There are two types of debt you’ll see most often: secured and unsecured. A secured debt is one for which the lender has some sort of security that the loan will be paid off, in the form of collateral. Loans for property, such as auto loans and home mortgage loans, are considered secured debts because the lender has a way to recuperate some of the loss (i.e., taking your car or house) if you can’t make your payments.
On the other hand, an unsecured debt is one given based on the word — and creditworthiness — of the borrower. Personal loans and credit cards are both generally considered to be unsecured debts because the lender has no way of securing, or guaranteeing, that the debts will be paid. Unsecured debts are thus riskier for the lender than secured debts, and will usually carry much higher interest rates.
An unsecured loan may not involve collateral that the bank can repossess, but lenders do have options if you default on your loan, including taking you to court. Make sure to pay your loan on time, in full, to avoid any nasty repercussions.
Small “Bank Loans” for Bad Credit
Typically considered to be hard to get and a lot of work, bank loans are quickly losing popularity in favor of loans from online lenders. More online lenders are starting up every day, and the increased convenience (and decreased anxiety) of applying for a loan online is quickly making online lenders the option of choice for many subprime borrowers.
Online lenders will often have better deals than banks, as the lack of overhead (no costs associated with opening branches all over the country) means they can charge lower fees and interest rates. Subprime borrowers will see less advantage when it comes to interest rates, but online lending networks can help you find the best offer.
Depending on the type of business you’ve formed, your personal credit history may be impacting your ability to get a business loan. Small business loans can be even more difficult to get than other loan types, with only about 27% of all applicants actually getting a business loan, according to the Small Business Association.
If you have been repeatedly denied a small business loan due to your poor credit score, you may want to consider applying for a credit card. A number of business credit cards are available for consumers with credit scores in the mid-prime range, typically a score above 640. Business credit cards can have limits into the thousands, and may be easier to get than a traditional business loan.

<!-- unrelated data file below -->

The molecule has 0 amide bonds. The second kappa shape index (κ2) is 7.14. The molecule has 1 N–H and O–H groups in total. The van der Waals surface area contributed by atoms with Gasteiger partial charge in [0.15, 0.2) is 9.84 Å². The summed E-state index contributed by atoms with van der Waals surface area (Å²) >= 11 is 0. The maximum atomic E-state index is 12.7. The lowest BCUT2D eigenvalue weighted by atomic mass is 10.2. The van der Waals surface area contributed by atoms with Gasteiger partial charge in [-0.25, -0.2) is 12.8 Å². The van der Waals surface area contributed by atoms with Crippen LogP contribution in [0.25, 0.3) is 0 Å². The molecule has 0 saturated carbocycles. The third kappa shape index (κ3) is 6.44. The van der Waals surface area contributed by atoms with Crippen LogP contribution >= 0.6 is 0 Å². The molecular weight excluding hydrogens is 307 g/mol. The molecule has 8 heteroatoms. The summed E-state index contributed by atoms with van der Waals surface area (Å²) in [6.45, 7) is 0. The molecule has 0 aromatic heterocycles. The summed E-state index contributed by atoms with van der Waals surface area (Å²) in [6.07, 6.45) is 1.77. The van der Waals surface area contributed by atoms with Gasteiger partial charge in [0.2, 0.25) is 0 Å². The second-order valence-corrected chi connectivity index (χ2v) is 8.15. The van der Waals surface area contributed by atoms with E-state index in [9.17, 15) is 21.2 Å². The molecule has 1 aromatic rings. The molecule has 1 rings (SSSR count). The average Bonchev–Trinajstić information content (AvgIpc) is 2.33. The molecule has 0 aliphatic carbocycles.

If your credit is too low to qualify for a business-specific credit card, you can also try applying for a credit card aimed at individuals with bad credit. Keep in mind that interest rates may be higher than with other cards, and the spending limits will likely be lower than those offered with business cards.
There are also other — less traditional — funding options, such as crowdfunding (think companies like Kickstarter) and peer-to-peer lending, which allows small business owners to raise capital through user investment. Many of these sources will come with minimum funding or revenue requirements, and interest rates can be all over the place; do your homework before you apply.
Use Your Small Loan Wisely
Small loans can be a huge help when you need a hand with a sudden or unmanageable expense — or just need to keep the lights on — but they should be used with caution. A loan that is paid back in full, and on time, can be a boon to your bad (or growing) credit report. At the same time, making late payments, or missing payments entirely, can make bad matters worse. Always keep an eye on your payments and due dates to make sure you get the most out of your small loan.